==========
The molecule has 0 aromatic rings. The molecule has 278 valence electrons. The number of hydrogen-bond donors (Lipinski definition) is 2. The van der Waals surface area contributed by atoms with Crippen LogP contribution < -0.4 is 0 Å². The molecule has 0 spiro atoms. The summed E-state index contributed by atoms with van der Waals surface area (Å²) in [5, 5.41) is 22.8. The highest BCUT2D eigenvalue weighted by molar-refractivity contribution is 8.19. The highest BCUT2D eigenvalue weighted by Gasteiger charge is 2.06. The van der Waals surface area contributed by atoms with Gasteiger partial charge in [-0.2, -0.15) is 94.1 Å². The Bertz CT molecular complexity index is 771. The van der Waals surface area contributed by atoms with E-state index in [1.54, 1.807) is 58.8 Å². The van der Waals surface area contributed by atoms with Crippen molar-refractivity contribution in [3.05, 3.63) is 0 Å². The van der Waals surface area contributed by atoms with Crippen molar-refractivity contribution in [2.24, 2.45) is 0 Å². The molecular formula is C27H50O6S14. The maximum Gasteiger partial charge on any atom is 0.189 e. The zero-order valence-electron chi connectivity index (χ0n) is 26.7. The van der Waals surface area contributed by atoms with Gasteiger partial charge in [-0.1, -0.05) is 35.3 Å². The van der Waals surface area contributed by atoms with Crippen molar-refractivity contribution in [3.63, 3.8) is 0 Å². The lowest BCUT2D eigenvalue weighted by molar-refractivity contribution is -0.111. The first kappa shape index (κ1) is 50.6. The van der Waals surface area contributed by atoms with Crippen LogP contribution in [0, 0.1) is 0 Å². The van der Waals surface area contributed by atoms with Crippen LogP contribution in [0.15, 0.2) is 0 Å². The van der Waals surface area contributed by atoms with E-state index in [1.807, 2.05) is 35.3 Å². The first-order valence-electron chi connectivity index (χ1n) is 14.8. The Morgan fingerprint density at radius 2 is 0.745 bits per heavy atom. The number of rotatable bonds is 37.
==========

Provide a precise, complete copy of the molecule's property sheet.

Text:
The molecule has 0 aromatic rings. The molecule has 278 valence electrons. The number of hydrogen-bond donors (Lipinski definition) is 2. The van der Waals surface area contributed by atoms with Crippen LogP contribution < -0.4 is 0 Å². The molecule has 0 spiro atoms. The summed E-state index contributed by atoms with van der Waals surface area (Å²) in [5, 5.41) is 22.8. The highest BCUT2D eigenvalue weighted by molar-refractivity contribution is 8.19. The highest BCUT2D eigenvalue weighted by Gasteiger charge is 2.06. The van der Waals surface area contributed by atoms with Gasteiger partial charge in [-0.2, -0.15) is 94.1 Å². The Bertz CT molecular complexity index is 771. The van der Waals surface area contributed by atoms with E-state index in [1.54, 1.807) is 58.8 Å². The van der Waals surface area contributed by atoms with Crippen molar-refractivity contribution in [3.05, 3.63) is 0 Å². The van der Waals surface area contributed by atoms with Crippen molar-refractivity contribution in [2.24, 2.45) is 0 Å². The molecular formula is C27H50O6S14. The maximum Gasteiger partial charge on any atom is 0.189 e. The zero-order valence-electron chi connectivity index (χ0n) is 26.7. The van der Waals surface area contributed by atoms with Gasteiger partial charge in [-0.1, -0.05) is 35.3 Å². The van der Waals surface area contributed by atoms with Crippen molar-refractivity contribution in [3.63, 3.8) is 0 Å². The lowest BCUT2D eigenvalue weighted by molar-refractivity contribution is -0.111. The first kappa shape index (κ1) is 50.6. The van der Waals surface area contributed by atoms with Crippen LogP contribution in [0, 0.1) is 0 Å². The van der Waals surface area contributed by atoms with Crippen LogP contribution in [0.15, 0.2) is 0 Å². The van der Waals surface area contributed by atoms with E-state index in [1.807, 2.05) is 35.3 Å². The first-order valence-electron chi connectivity index (χ1n) is 14.8. The Morgan fingerprint density at radius 2 is 0.745 bits per heavy atom. The number of rotatable bonds is 37.